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eCommerce Enterprise Website - Memobed

Where technology meets ecommerce.

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Project Overview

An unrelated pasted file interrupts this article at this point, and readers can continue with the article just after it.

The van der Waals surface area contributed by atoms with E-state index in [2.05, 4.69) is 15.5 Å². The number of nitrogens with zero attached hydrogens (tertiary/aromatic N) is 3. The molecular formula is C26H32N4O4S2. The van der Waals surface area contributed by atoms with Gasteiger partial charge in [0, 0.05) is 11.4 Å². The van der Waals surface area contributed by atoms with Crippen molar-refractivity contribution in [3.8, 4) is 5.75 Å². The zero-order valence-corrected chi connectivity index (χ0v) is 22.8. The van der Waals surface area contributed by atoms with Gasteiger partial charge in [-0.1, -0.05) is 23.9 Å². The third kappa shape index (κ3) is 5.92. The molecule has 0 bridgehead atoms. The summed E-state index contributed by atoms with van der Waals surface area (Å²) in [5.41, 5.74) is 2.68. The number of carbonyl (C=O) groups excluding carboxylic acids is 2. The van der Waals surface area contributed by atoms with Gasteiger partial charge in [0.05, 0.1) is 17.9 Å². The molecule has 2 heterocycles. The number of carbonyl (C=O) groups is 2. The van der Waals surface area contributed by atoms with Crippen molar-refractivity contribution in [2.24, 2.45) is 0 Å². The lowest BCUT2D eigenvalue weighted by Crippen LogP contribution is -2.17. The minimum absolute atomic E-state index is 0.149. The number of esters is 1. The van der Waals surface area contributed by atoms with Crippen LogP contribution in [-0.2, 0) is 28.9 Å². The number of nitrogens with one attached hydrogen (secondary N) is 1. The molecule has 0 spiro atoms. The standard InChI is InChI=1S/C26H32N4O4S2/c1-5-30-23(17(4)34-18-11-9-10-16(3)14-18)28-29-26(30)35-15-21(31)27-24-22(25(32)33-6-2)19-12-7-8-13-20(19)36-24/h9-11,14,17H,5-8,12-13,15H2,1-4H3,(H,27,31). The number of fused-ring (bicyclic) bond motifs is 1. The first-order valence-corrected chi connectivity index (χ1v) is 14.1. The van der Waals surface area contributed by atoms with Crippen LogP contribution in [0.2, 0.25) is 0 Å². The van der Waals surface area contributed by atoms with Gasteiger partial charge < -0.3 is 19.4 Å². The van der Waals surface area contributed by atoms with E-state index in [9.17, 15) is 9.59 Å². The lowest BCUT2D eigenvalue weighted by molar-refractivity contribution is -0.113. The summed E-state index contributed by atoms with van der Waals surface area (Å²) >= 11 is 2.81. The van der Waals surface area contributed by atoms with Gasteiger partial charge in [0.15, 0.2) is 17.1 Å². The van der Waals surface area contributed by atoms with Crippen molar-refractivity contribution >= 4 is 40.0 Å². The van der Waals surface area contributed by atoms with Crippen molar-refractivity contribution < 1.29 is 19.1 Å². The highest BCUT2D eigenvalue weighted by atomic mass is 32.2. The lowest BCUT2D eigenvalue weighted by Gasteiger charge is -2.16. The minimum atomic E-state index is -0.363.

It is inevitable to go out of business if you are not keeping up with technology. the mattress industry in retail space is one that is greatly being impacted by its shock traditional stores like mattress firm are claiming bankruptcy and closing shops left and right. as a result more retailers and marketplaces are increasingly looking for modern web and mobile technology to promote their services, attract more clients and increase sales and profit. uniwebb recently developed an enterprise level ecommerce web application for memobed, a branded online mattress retailer in northern california. they came to us with an idea of selling branded copper mattresses online and ship them in the box and wanted a fully streamlined business process in place to support their high-tech marketing system. part of their marketing platform, they wanted us to create a similar portal as in amazon smile., what does memobed website do, product page, order process, mattress construction design, shipping tracking, search & select charity, register organization, ecommerce marketing tools, ecommerce affiliate banner, mobile screen, mobile product page, mobile menu, prototyping, once we agreed on the details with sheila at memobed, our ui/ux designing team started to work on wirframes. so, we began by studying similar on-demand ecommerce aplications to learn from their mistakes and wins to build a better ui, wireframes and build a great application in the best possible way., there are 3 parts to the application, by the end on the planning stage, we had already created detailed wireframes and a working prototype in invision app., ui and ux design, to design the memobed web portal we had to make it fully mobile responsive with native mobile features, since downloading an app was not an option. they wanted to make the application as seamless as possible and easy to navigate. we gathered information about memobed’s main competitors and analyzed their website’s features. next we built a storyboard followed by wireframes and prototypes. wanted us to design an animal character to appeal to their audiences and capture their attention through storytelling. so we went to our sketch board and designed several animal character choices. the winner was a cute parrot we named “memojo” to associate with the brand name “memobed”. memobed’s goal was to build an intelligent copper mattress technology and the choice of parrot supported that idea. parrots are very curious and intelligent in general and some have the thinking power of a human toddler. so a talking parrot named “memojo” was born to represent memobed’s brand. as part of artistic work we also created several human characters to tell stories throughout the website..